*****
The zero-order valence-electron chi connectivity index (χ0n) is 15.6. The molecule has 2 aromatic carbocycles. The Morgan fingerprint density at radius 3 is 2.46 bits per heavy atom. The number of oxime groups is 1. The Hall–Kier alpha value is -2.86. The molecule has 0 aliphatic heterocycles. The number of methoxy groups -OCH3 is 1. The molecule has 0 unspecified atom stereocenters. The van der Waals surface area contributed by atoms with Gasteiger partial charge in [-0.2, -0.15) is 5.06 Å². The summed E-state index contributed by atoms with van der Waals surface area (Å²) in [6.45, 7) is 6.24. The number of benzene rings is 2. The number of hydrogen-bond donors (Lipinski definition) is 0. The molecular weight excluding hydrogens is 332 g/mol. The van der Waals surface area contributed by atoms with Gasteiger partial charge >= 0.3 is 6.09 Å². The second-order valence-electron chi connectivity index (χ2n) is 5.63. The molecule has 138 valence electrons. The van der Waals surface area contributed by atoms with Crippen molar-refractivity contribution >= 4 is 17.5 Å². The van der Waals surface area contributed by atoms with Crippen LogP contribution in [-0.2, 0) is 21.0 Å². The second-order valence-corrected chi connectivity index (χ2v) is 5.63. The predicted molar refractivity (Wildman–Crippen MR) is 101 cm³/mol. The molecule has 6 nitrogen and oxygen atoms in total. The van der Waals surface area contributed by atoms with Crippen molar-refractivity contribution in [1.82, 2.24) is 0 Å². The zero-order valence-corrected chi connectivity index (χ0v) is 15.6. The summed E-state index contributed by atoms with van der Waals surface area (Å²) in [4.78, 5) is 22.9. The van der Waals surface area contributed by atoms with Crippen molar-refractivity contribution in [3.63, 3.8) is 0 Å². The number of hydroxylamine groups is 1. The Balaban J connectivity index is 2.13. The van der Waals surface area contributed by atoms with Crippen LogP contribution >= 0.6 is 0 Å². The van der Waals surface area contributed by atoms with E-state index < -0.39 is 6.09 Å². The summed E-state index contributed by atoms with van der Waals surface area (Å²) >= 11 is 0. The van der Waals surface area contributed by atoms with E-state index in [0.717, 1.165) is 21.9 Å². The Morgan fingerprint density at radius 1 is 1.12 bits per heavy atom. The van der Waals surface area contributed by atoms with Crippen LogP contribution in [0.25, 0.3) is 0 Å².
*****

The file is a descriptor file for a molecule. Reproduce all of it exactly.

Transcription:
The zero-order valence-electron chi connectivity index (χ0n) is 15.6. The molecule has 2 aromatic carbocycles. The Morgan fingerprint density at radius 3 is 2.46 bits per heavy atom. The number of oxime groups is 1. The Hall–Kier alpha value is -2.86. The molecule has 0 aliphatic heterocycles. The number of methoxy groups -OCH3 is 1. The molecule has 0 unspecified atom stereocenters. The van der Waals surface area contributed by atoms with Gasteiger partial charge in [-0.2, -0.15) is 5.06 Å². The summed E-state index contributed by atoms with van der Waals surface area (Å²) in [6.45, 7) is 6.24. The number of benzene rings is 2. The number of hydrogen-bond donors (Lipinski definition) is 0. The molecular weight excluding hydrogens is 332 g/mol. The van der Waals surface area contributed by atoms with Gasteiger partial charge >= 0.3 is 6.09 Å². The second-order valence-electron chi connectivity index (χ2n) is 5.63. The molecule has 138 valence electrons. The van der Waals surface area contributed by atoms with Crippen molar-refractivity contribution >= 4 is 17.5 Å². The van der Waals surface area contributed by atoms with Crippen LogP contribution in [-0.2, 0) is 21.0 Å². The second-order valence-corrected chi connectivity index (χ2v) is 5.63. The predicted molar refractivity (Wildman–Crippen MR) is 101 cm³/mol. The molecule has 6 nitrogen and oxygen atoms in total. The van der Waals surface area contributed by atoms with Crippen molar-refractivity contribution in [1.82, 2.24) is 0 Å². The zero-order valence-corrected chi connectivity index (χ0v) is 15.6. The summed E-state index contributed by atoms with van der Waals surface area (Å²) in [4.78, 5) is 22.9. The van der Waals surface area contributed by atoms with Crippen molar-refractivity contribution in [3.63, 3.8) is 0 Å². The number of hydroxylamine groups is 1. The Balaban J connectivity index is 2.13. The van der Waals surface area contributed by atoms with Crippen LogP contribution >= 0.6 is 0 Å². The van der Waals surface area contributed by atoms with E-state index < -0.39 is 6.09 Å². The summed E-state index contributed by atoms with van der Waals surface area (Å²) >= 11 is 0. The van der Waals surface area contributed by atoms with E-state index in [0.717, 1.165) is 21.9 Å². The Morgan fingerprint density at radius 1 is 1.12 bits per heavy atom. The van der Waals surface area contributed by atoms with Crippen LogP contribution in [0.25, 0.3) is 0 Å².